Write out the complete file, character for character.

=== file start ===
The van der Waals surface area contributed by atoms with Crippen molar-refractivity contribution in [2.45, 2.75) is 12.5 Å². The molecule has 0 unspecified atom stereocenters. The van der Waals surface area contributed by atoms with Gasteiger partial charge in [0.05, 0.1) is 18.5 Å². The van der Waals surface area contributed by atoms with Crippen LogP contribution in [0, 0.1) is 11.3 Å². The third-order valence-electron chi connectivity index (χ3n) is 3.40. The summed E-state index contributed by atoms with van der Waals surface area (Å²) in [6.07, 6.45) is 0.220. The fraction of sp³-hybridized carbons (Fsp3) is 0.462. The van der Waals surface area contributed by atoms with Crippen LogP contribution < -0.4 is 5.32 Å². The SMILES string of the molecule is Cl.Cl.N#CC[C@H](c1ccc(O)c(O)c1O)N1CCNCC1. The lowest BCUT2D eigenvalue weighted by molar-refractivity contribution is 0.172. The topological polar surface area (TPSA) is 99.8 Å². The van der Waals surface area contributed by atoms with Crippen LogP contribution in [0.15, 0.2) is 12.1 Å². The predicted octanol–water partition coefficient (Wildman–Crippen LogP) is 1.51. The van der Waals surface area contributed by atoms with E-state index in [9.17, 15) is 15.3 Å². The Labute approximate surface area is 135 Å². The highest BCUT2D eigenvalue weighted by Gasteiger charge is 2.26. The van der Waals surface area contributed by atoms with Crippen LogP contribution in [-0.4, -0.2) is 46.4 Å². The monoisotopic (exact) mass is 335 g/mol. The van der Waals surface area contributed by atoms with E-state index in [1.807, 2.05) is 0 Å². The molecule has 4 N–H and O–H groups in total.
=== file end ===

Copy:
The van der Waals surface area contributed by atoms with Crippen molar-refractivity contribution in [2.45, 2.75) is 12.5 Å². The molecule has 0 unspecified atom stereocenters. The van der Waals surface area contributed by atoms with Gasteiger partial charge in [0.05, 0.1) is 18.5 Å². The van der Waals surface area contributed by atoms with Crippen LogP contribution in [0, 0.1) is 11.3 Å². The third-order valence-electron chi connectivity index (χ3n) is 3.40. The summed E-state index contributed by atoms with van der Waals surface area (Å²) in [6.07, 6.45) is 0.220. The fraction of sp³-hybridized carbons (Fsp3) is 0.462. The van der Waals surface area contributed by atoms with Crippen LogP contribution < -0.4 is 5.32 Å². The SMILES string of the molecule is Cl.Cl.N#CC[C@H](c1ccc(O)c(O)c1O)N1CCNCC1. The lowest BCUT2D eigenvalue weighted by molar-refractivity contribution is 0.172. The topological polar surface area (TPSA) is 99.8 Å². The van der Waals surface area contributed by atoms with Crippen LogP contribution in [0.15, 0.2) is 12.1 Å². The predicted octanol–water partition coefficient (Wildman–Crippen LogP) is 1.51. The van der Waals surface area contributed by atoms with E-state index in [9.17, 15) is 15.3 Å². The Labute approximate surface area is 135 Å². The highest BCUT2D eigenvalue weighted by Gasteiger charge is 2.26. The van der Waals surface area contributed by atoms with Crippen LogP contribution in [-0.4, -0.2) is 46.4 Å². The monoisotopic (exact) mass is 335 g/mol. The van der Waals surface area contributed by atoms with E-state index in [1.807, 2.05) is 0 Å². The molecule has 4 N–H and O–H groups in total.